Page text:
Tuesday, 22 April 2014

Commentaries written by the author

According to William Empson "Poets, on the face of it, have either got to be easier or to write their own notes; readers have either got to take more trouble over reading or cease to regard notes as pretentious and a sign of bad poetry" ("Argufying", 1987). I've some sympathy with this. Though the author might not be best placed to write a study guide, they have a unique viewpoint and should have some worthwhile comments to offer. The best example that I know of (and it's excellent) is Kona MacPhee's The Perfect Blue companion. She writes - "I'm hoping to provide the same kind of informal preambles that I might offer when introducing the poems at a reading" and that "The commentaries aren't aimed at other poets, critics, literary academics or "professional" poetry readers, but rather, they are explicitly intended to provide a handhold, a stepping stone, a small reason-to-trust for readers new to poetry".

I'm surprised that more people haven't written such commentaries. If you know of more, tell me. My attempts are

I've had no feedback about these. They're not often visited; the pages that are read the most are those that web searches on other subjects would most likely stumble upon. At least they serve to archive something of the books' beginnings and launches, and correct misunderstandings that might easily arise. They also helped with the issue of deciding how many notes and footnotes to put in the books.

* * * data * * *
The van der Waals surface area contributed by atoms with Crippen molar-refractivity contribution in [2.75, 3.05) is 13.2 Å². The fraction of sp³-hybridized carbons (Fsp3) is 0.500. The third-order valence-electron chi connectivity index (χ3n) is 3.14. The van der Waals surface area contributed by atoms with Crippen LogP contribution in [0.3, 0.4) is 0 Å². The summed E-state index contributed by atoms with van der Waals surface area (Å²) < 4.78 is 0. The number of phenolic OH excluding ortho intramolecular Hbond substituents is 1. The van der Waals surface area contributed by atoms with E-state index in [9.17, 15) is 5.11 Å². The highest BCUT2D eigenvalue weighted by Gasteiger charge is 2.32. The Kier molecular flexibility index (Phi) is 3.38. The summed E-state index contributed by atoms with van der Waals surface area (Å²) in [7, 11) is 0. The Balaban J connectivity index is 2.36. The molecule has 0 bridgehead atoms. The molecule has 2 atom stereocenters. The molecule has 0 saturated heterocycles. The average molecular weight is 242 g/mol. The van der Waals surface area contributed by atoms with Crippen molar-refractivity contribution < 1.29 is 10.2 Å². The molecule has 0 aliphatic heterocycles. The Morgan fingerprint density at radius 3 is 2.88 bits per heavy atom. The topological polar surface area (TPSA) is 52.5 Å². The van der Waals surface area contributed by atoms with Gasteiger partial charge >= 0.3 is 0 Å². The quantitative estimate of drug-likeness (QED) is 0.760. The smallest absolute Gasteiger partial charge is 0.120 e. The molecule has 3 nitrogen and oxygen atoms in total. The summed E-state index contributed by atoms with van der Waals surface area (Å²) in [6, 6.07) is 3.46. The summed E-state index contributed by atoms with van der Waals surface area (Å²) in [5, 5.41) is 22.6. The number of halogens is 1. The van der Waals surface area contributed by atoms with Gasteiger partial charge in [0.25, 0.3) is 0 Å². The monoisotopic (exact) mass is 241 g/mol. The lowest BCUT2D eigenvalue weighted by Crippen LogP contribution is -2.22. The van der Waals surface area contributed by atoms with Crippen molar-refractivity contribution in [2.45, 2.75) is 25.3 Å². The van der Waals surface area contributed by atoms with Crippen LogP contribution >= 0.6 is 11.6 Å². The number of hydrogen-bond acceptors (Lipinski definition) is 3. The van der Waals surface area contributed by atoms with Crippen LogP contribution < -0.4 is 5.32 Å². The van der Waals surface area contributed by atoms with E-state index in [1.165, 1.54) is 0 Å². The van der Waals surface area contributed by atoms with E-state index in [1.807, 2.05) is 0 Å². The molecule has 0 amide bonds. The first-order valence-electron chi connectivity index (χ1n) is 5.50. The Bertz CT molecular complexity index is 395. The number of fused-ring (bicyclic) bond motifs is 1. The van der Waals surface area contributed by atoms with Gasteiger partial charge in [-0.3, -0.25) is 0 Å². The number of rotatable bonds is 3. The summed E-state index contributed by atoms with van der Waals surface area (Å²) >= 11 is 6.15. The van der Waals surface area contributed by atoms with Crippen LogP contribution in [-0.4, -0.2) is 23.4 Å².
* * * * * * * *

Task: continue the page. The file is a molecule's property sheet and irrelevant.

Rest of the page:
Later ...

Having made a similar post at Eratosphere, Maryann Corbett et al made the point that there are different kinds of web-augmentation -

  • Notes - like you'd get in the poetry book
  • Study Guides - see for example Jehanne Dubrow's Red Army Red Study Guide. Some books include study guides nowadays. They might encourage CW tutors or reading groups to choose the book.
  • Commentaries - like Kona MacPhee's, aimed at non-poets
  • Companion Site - a place to store corrections, and links to youtube clips or reviews.

Monday, 14 April 2014

Happenstance at the Torriano